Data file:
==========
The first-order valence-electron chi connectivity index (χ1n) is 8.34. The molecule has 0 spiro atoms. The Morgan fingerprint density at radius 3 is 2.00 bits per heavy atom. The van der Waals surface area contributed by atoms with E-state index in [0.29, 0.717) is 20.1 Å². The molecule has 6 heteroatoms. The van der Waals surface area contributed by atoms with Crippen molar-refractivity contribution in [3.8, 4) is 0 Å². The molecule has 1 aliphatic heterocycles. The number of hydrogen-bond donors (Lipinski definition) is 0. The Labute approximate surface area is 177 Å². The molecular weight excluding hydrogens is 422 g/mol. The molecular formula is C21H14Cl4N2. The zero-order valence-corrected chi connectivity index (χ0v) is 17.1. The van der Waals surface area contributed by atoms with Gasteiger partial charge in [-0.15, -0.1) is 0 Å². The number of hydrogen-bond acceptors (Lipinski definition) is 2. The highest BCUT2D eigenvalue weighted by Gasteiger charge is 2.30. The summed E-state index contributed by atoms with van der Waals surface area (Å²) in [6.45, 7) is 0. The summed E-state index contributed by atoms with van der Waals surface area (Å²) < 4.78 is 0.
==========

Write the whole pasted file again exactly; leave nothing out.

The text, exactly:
The first-order valence-electron chi connectivity index (χ1n) is 8.34. The molecule has 0 spiro atoms. The Morgan fingerprint density at radius 3 is 2.00 bits per heavy atom. The van der Waals surface area contributed by atoms with E-state index in [0.29, 0.717) is 20.1 Å². The molecule has 6 heteroatoms. The van der Waals surface area contributed by atoms with Crippen molar-refractivity contribution in [3.8, 4) is 0 Å². The molecule has 1 aliphatic heterocycles. The number of hydrogen-bond donors (Lipinski definition) is 0. The Labute approximate surface area is 177 Å². The molecular weight excluding hydrogens is 422 g/mol. The molecular formula is C21H14Cl4N2. The zero-order valence-corrected chi connectivity index (χ0v) is 17.1. The van der Waals surface area contributed by atoms with Gasteiger partial charge in [-0.15, -0.1) is 0 Å². The number of hydrogen-bond acceptors (Lipinski definition) is 2. The highest BCUT2D eigenvalue weighted by Gasteiger charge is 2.30. The summed E-state index contributed by atoms with van der Waals surface area (Å²) in [6.45, 7) is 0. The summed E-state index contributed by atoms with van der Waals surface area (Å²) < 4.78 is 0.